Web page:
Mama is on a plane ride right now, returning from her visit to our Motherland – Vietnam. While she was there, she caught up with me on FaceTime on several occasions. My siblings and I bragged to each other when one of us was able to connect with her.
Me: I got to FaceTime with Mom!
Sister 1: Nice, she called me first.
Brother: No, she called me first!
Me: Well then she called me last because she wanted to save the best for last!
Sister 2: She called me after you, Thao, so she saved me for last!
I’d like to think I am her favorite, but the siblings and I know she surely loved us equally, just in different ways. So no, I don’t think she has a favorite. She’s very practical about her love and how she shows her love. She is the kind of woman that simply gets shit done for us. Need a live-in nanny to your babies? No problem! Need some cash for your next financial venture? Absolutely! Need a meal after work? Done! Need your house cleaned? Sure! If she didn’t pay much attention to one of us, it was because she knew another sibling needed her more. She always took care of our needs and wants in order of urgency.
I’m the only sibling who lives out of state from Mama. When we have time for phone calls, she catches me up on family affairs and the lives of her friends. When I see her in person, we have these deep talks that stretch from heart to heart. They’re the kind of talks that I keep with me in my spirit and linger in my thoughts when I’m alone and missing my Mommy.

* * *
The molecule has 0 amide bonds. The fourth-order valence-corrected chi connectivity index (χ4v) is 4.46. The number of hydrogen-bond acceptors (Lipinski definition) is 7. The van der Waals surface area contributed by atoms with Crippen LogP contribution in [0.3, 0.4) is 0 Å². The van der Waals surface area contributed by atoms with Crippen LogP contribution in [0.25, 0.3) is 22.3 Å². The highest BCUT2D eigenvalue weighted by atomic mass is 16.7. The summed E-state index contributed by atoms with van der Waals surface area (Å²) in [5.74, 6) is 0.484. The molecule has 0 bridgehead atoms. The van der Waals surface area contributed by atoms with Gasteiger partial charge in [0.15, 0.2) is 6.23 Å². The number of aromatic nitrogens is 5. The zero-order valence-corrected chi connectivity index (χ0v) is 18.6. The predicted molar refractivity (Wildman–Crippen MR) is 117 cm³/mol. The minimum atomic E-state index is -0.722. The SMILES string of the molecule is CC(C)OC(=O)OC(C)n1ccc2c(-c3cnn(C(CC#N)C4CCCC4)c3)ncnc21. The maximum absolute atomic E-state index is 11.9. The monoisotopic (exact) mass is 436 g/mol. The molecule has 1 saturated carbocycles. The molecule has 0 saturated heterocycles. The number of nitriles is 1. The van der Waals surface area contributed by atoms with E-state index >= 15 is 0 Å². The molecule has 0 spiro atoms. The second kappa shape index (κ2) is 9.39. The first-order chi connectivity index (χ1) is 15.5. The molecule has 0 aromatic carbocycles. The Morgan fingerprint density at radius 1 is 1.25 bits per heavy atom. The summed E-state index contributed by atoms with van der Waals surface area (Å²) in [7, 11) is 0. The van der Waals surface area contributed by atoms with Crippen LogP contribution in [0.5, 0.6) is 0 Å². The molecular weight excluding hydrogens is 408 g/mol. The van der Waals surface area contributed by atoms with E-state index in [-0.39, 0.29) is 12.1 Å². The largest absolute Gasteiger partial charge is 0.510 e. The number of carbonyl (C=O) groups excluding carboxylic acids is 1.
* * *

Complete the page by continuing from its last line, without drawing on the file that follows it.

Many times, during our heart talks, she beams a grateful smile and reminds me of the time I “saved her life”. It was 1976 and we were newly minted refugees who had just settled in San Antonio, Texas. It was our first landing spot after fleeing Vietnam in 1975 at the end of the war. It was in San Antonio where #SheToo was gripped by the cruel hands of sexual assault. My father was at work. Mama and I were home alone with my newly born twin baby sisters. It was daytime when the knock at the door came.
Him: Hello, I’m a nurse from the hospital. My chart says you just gave birth to twin girls. Congratulations! I’m here to check on you to see if you are okay. May I come in?
She shook her head and didn’t know how to respond. Her English was barely there. As a daughter of rural folks in the rice fields of South Vietnam, she had not gone to formal schooling and never studied English. He seemed kind in his disposition with his friendly smile. He was an American. The Americans are our friends. They helped us in many ways.
He lifted a black oblong bag with black handles on the top. He opened the clasp at the top of the bag and reached in to pull out a stethoscope. He dangled it in front of her and smiled as he tried to show her he was there to help. She understood what the device was. The thin black tube with a round silver medallion at one end and two pieces at the other end that plugged into their ears – she recalled how the people at the hospital used it to check her. Ahhh. He’s a doctor. She let him in.
He sat down next to her on the only couch in the living room. The twins were sleeping, and I was there with her, a 3 year old refugee kid who was only scared of one thing Mama told me – police sirens. He started innocently and professionally with the stethoscope on her chest over her shirt. He moved it from the right side to the left. He moved it to her back, first center, then right, left, then up, and down. He then turned her shoulders so she would face him. He then slid the scope between the buttons of her top. She did not move. He reached over with his other had and undid the top button. She became nervous as he slid the scope further away from the upper part of her chest down toward her breast. His fingers let go of the scope as he opened his palm, cupping her breast. He lunged toward her and began kissing her and fondling her breast very aggressively. Mama was so scared, but she wasn’t strong enough to push him off. She screamed out in Vietnamese, “Thao, go get your Auntie!”